Prudential Theism

There is one famous argument from the sceptical fideist tradition that takes the debate on faith and reason into another dimension. This is the argument known as Pascal's Wager. It depends on the sceptical premise that theoretical reason cannot determine whether God exists or not. In these circumstances it is appropriate for prudence to determine what one believes. If God does exist, and one has not believed, one forfeits eternal bliss; if he does not, and one has believed, one merely forfeits a few trivial wordly advantages; so it is manifestly the wiser bet to believe than not to believe. But Pascal recognizes that if one has no theoretical grounds for preferring belief to unbelief, one will not be able to have the belief it is better to have. In such circumstances the prudent gambler will induce belief in himself by acting as if he believed already: by doing those things that believers do from belief, he will perhaps bring about in this own soul the belief they have (Pascal 1966: fragment 418; Rescher 1985).

Pascal's argument has not had many admirers. Its many hostile critics have seldom sought to understand it or its context in his work. He does not suggest, as some assume, that the person who acts as though he believes has faith. One the contrary, faith is what this person hopes will issue from this course of action. Pascal never suggests that faith itself comes about through anything other than divine grace; the prudent wagerer seeks to open himself to it, not to pre-empt it. Even more importantly, Pascal does not seek to undermine the intellectual autonomy of the rational enquirer. The Wager presupposes that enquiry has produced a sceptical equipoise, so that considerations of evidential weight are no longer pertinent.

Two apologetic writings that echo the Wager have been very influential. One is the defence of revelation against the deists in Butler's The Analogy of Religion (1736). The other is William James's lecture, 'The Will to Believe', first published in 1896. Butler, telling us that for finite intellects like ours, 'probability is the very guide of life', argues that it is sometimes prudent to act upon propositions that have a low degree of likelihood, provided it is a real one, when the risks attendant on a wrong decision are very great. He then stresses that our knowledge of God's existence is accompanied by great ignorance of his detailed intentions, and in these circumstances it is wise to pay careful heed to what the Church says God has revealed, and to act as though the commands of conscience, which he assumes to be coincident with those of the New Testament, come from him. He stops short, however, of recommending his readers to adopt psychological inducements to induce belief, perhaps assuming that careful heed will always be enough (Butler 1900; Penelhum 1985, 1992).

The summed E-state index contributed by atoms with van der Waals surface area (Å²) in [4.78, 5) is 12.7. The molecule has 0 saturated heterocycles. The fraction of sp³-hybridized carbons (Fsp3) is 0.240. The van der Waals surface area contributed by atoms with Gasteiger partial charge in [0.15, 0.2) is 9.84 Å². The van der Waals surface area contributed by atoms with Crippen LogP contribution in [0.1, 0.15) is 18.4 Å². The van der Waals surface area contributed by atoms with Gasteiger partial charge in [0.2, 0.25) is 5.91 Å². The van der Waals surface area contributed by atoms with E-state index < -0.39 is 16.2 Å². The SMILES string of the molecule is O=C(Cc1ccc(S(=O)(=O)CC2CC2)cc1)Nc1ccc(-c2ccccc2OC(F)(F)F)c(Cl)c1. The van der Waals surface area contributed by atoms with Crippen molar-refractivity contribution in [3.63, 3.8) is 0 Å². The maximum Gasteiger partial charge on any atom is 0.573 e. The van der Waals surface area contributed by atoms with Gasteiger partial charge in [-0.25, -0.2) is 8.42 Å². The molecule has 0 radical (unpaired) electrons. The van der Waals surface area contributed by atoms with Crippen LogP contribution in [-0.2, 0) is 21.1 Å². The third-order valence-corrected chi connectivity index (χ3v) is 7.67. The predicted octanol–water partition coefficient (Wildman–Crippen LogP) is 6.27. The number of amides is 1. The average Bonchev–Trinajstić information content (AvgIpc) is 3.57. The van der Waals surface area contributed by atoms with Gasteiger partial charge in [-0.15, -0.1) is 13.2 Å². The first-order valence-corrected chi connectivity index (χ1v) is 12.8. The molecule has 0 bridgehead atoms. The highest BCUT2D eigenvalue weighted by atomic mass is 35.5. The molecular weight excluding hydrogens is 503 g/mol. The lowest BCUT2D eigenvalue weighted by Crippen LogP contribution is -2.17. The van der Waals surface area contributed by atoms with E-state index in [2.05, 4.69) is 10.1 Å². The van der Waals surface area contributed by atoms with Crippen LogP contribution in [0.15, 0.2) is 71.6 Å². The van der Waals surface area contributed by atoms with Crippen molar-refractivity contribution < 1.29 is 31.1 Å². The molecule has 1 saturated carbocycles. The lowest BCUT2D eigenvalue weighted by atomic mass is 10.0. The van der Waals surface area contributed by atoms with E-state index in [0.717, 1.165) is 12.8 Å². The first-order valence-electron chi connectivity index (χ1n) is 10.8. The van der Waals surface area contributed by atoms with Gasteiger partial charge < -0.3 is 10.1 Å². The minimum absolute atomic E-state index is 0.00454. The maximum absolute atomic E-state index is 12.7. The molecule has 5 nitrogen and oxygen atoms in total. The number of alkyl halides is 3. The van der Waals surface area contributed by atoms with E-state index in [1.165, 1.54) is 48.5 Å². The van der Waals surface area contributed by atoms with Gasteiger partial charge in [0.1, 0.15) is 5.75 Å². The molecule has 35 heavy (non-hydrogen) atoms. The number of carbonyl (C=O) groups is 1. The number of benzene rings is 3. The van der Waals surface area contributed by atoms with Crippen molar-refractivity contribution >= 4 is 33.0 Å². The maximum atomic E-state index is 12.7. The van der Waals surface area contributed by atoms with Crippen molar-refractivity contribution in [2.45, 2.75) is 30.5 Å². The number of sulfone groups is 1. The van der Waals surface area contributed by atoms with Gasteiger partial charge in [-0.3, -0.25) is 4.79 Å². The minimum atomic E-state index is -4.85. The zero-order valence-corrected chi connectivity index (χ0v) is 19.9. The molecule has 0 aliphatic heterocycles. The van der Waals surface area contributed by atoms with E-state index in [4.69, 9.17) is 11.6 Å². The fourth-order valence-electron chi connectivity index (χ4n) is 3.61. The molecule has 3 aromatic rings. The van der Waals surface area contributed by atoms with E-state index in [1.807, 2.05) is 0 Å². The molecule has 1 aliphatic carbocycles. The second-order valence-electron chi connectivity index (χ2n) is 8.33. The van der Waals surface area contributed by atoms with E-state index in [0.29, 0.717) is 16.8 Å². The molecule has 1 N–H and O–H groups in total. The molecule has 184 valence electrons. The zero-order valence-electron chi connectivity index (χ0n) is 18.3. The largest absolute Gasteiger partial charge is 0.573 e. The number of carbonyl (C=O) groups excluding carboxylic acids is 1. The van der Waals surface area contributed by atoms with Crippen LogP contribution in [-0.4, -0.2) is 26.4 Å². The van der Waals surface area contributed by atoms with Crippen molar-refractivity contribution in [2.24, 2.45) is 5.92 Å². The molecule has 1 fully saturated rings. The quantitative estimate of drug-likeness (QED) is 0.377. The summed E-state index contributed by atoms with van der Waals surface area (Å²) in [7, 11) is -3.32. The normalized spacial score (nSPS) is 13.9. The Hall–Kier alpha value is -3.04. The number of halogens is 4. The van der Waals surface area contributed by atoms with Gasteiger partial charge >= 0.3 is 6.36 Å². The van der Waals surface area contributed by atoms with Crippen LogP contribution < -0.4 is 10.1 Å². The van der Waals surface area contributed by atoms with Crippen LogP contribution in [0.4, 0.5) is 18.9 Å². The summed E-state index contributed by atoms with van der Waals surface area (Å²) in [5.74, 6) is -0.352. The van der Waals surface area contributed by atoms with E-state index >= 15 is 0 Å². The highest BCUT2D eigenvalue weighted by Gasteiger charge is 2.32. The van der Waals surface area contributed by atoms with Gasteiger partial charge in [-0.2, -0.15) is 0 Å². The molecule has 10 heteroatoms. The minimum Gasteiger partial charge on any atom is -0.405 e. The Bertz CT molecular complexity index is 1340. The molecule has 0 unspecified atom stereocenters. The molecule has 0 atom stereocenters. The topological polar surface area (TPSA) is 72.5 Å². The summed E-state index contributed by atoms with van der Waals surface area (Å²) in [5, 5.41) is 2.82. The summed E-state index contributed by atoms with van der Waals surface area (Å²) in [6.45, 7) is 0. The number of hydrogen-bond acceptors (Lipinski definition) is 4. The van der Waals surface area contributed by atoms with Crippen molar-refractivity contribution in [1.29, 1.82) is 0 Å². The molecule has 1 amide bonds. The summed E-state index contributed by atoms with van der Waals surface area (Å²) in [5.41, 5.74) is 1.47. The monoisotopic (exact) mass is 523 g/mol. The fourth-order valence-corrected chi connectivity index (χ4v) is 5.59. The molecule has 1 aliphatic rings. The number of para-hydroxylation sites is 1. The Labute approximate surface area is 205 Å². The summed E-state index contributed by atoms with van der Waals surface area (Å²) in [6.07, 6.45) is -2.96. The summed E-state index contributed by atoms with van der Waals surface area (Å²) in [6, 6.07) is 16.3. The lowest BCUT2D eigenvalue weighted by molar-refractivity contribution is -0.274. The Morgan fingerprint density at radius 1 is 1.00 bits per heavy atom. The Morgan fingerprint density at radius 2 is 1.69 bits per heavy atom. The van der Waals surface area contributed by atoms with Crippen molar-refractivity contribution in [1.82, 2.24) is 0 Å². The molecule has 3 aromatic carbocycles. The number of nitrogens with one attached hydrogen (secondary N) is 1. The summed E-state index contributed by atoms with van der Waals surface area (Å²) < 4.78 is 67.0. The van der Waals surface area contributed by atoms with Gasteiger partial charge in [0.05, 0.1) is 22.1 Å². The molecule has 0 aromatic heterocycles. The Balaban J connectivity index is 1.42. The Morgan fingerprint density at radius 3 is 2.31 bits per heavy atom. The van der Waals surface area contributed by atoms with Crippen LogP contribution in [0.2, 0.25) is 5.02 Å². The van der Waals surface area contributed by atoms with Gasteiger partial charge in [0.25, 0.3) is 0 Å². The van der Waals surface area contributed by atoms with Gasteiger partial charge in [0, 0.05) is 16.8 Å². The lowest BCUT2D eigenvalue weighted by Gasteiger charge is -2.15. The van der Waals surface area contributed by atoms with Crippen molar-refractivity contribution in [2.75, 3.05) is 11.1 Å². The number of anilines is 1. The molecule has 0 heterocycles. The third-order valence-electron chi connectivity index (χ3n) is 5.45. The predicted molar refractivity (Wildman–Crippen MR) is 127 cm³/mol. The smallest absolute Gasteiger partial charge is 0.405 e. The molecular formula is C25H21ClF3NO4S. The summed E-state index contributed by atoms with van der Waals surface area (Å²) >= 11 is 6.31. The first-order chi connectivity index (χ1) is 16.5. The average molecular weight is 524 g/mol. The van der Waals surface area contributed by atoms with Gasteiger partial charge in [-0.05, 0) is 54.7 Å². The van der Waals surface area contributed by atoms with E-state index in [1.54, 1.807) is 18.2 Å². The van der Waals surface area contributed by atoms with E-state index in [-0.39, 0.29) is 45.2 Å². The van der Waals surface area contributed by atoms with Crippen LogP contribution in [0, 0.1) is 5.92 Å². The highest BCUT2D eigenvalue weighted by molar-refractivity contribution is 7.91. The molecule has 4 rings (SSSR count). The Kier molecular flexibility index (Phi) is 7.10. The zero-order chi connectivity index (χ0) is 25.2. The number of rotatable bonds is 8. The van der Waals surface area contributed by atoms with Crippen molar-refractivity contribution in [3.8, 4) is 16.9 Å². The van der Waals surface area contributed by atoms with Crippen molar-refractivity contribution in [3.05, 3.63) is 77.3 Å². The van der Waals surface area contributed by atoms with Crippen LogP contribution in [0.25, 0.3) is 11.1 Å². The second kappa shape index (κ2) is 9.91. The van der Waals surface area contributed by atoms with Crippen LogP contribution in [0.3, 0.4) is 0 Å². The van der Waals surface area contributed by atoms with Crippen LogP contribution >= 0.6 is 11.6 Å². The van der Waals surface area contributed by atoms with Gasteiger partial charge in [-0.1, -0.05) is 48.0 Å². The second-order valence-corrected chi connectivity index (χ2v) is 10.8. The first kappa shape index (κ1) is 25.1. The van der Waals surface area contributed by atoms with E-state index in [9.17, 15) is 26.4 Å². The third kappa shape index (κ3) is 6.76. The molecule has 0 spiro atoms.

William James argues against the claim of W.K.Clifford that we have a doxastic duty to avoid believing anything upon insufficient evidence. We find ourselves in matters of religion facing the choice between two hypotheses; this option, says James, is 'live' (since each hypothesis 'makes some appeal'), 'forced' (since, as Pascal had emphasized, suspending judgement is equivalent to a negative decision), and 'momentous' (since the choice one makes is unique and irreversible). In this situation our 'passional nature', says James, must decide when the choice cannot be made on intellectual grounds; the decision to run the risk of believing falsely rather than risk losing the truth is the only rational course (James 1979). It has seemed to most of James's readers that, in spite of his expressed distaste for Pascal's argument, his own does not greatly differ from it, and it does not tell us clearly, as Pascal does, what the seeker for truth must do if the passion for truth is to be satisfied. A prudential argument should issue in a plan; and James's argument does not.

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